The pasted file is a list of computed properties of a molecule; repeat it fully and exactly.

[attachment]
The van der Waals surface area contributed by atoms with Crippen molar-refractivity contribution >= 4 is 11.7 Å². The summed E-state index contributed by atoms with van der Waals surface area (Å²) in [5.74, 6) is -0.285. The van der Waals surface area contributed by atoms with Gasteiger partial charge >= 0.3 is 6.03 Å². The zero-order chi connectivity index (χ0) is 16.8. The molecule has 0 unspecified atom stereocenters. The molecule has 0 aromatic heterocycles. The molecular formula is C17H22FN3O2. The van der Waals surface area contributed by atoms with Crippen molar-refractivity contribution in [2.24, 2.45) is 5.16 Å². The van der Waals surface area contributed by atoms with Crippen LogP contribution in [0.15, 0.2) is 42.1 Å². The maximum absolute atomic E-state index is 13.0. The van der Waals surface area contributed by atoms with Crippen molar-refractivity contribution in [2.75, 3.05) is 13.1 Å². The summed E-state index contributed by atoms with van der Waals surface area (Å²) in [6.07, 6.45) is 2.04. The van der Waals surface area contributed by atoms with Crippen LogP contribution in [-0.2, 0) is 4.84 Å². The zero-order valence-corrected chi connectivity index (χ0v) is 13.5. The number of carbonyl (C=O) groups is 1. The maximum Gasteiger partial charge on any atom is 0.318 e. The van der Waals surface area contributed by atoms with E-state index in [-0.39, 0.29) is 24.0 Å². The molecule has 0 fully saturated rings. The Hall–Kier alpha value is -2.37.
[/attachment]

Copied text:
The van der Waals surface area contributed by atoms with Crippen molar-refractivity contribution >= 4 is 11.7 Å². The summed E-state index contributed by atoms with van der Waals surface area (Å²) in [5.74, 6) is -0.285. The van der Waals surface area contributed by atoms with Gasteiger partial charge >= 0.3 is 6.03 Å². The zero-order chi connectivity index (χ0) is 16.8. The molecule has 0 unspecified atom stereocenters. The molecule has 0 aromatic heterocycles. The molecular formula is C17H22FN3O2. The van der Waals surface area contributed by atoms with Crippen molar-refractivity contribution in [2.24, 2.45) is 5.16 Å². The van der Waals surface area contributed by atoms with Crippen LogP contribution in [0.15, 0.2) is 42.1 Å². The maximum absolute atomic E-state index is 13.0. The van der Waals surface area contributed by atoms with Crippen molar-refractivity contribution in [2.75, 3.05) is 13.1 Å². The summed E-state index contributed by atoms with van der Waals surface area (Å²) in [6.07, 6.45) is 2.04. The van der Waals surface area contributed by atoms with Crippen LogP contribution in [-0.2, 0) is 4.84 Å². The zero-order valence-corrected chi connectivity index (χ0v) is 13.5. The number of carbonyl (C=O) groups is 1. The maximum Gasteiger partial charge on any atom is 0.318 e. The van der Waals surface area contributed by atoms with E-state index in [-0.39, 0.29) is 24.0 Å². The molecule has 0 fully saturated rings. The Hall–Kier alpha value is -2.37.